Labour peer Lord Foulkes has written to the FSA over whether RBS non-executive directors were pressurised into not questioning some of its risky policies.
He has asked FSA boss Lord Turner to investigate whether the bank made knowingly false statements to investors about how secure its position was.
Lord Turner told the BBC's Andrew Marr Show he had received the letter and would be looking into the allegations.
He also said the watchdog's hands were tied over Sir Fred Goodwin's pension.
RBS was bailed out by the government in October 2008 and taken into 68% public ownership.
Referring to Lord Foulkes' letter, an RBS spokesman said: "We are not aware of any evidence to support such a claim and it is not an issue that has been raised by any non-executive director past or present with the company or indeed with the FSA who are in regular dialogue with the board and its members.
"If Lord Foulkes has any evidence to support the assertion it would be in the interests of all parties if he shared it."
Lord Foulkes wants the FSA to investigate whether the bank made knowingly false statements to investors about how secure its position was and whether there was "intimidation" of non-execs.
He wants to know "whether any knowingly false statements were made or prospectuses issued that could have led potential investors or depositors to believe the position was more favourable than the board knew it to be".
Chairman of the FSA, Lord Turner says Sir Fred Goodwin's pension is a "matter for the government"
Speaking to Andrew Marr, Lord Turner confirmed he had received Lord Foulkes' letter and would be looking into the allegations, but said he could not comment on the issues raised.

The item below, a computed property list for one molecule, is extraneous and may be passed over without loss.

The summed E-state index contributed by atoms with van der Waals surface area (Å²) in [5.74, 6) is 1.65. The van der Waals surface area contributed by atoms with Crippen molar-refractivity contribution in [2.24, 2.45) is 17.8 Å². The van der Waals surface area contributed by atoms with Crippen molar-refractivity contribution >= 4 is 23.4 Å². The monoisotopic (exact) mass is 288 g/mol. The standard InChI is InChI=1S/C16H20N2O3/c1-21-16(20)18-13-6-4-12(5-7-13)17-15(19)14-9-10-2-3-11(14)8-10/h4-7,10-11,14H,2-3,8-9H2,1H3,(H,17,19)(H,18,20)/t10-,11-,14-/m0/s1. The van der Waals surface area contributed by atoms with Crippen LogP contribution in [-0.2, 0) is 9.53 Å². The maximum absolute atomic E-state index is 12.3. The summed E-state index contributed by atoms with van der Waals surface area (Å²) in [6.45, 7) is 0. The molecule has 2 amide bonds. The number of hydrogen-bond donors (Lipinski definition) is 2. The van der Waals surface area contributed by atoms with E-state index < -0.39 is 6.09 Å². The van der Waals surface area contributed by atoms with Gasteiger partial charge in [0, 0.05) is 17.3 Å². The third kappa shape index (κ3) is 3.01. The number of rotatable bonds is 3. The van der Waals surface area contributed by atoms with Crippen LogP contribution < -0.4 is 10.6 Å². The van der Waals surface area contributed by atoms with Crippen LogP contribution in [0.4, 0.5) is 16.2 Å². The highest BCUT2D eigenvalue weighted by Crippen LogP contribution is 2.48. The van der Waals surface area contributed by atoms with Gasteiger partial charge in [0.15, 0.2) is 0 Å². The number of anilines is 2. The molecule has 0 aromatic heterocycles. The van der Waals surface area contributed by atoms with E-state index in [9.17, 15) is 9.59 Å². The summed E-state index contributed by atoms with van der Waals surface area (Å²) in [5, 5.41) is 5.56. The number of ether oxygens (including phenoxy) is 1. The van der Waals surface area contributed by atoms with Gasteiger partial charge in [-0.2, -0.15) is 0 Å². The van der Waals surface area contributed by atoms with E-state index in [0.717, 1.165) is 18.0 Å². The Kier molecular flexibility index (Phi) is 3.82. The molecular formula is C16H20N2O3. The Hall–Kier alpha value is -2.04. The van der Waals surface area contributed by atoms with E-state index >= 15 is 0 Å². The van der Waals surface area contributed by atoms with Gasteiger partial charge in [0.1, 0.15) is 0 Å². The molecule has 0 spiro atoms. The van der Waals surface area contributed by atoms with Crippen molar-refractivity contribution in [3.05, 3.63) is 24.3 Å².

Lords Foulkes said if either of the allegations were true then the FSA would have no option but to exercise its power in pursuing any of those suspected of being involved through the criminal courts as a matter of urgency.
He said: "There is widespread public anger among the public and in Parliament that bankers in the midst of this financial crisis appear to be profiting and no action is being taken in relation to action which could constitute criminal offences."
In his letter to the FSA Lord Foulkes, a former minister in Tony Blair's government, calls on the FSA to interview all non executive directors about the claims.
Former non-executive members of the RBS board were paid £72,500 a year and required to "satisfy themselves on the integrity of financial information and that financial controls and systems of risk management are robust and defensible".
BBC business correspondent Joe Lynam said he understood Lord Foulkes had not spoken directly with RBS non-executive directors but received the allegations through intermediaries.
"This just adds to the mounting canon of bad news surrounding RBS," our correspondent added.
Meanwhile, the FSA said it could only claw back some of Sir Fred Goodwin's controversial pension if legal offences had been committed.
There has been an outcry over the ex-RBS boss's £16m pension pot, particularly as the bank is now taxpayer supported.
Lord Turner said the FSA could only take action over issues of misconduct, not "misjudgement".
Despite a clamour from commentators and politicians from all parties, including the prime minister, Sir Fred has so far refused to offer any commitment to return part of his pension, which is worth £703,000 a year to him.
"We can go after people legally if they have committed legal offences," Lord Turner told the BBC.
"But that has to be things where they have hidden information, failed to provide information.
"A misjudgement, whether it be a business misjudgement or whether it be what I think most people think that Sir Fred Goodwin's committed - which is a misjudgement in not being willing to give back some of his pension - those are not legal issues for the FSA."
However, he said that the appropriate sanctions for misconduct would not normally include sequestering a pension.
Last week it was revealed that British pension funds are looking to sue Sir Fred and RBS in US courts.
They allege RBS and Sir Fred "falsely reassured" investors that the bank was in good health when it was "effectively insolvent" because of bad loans.
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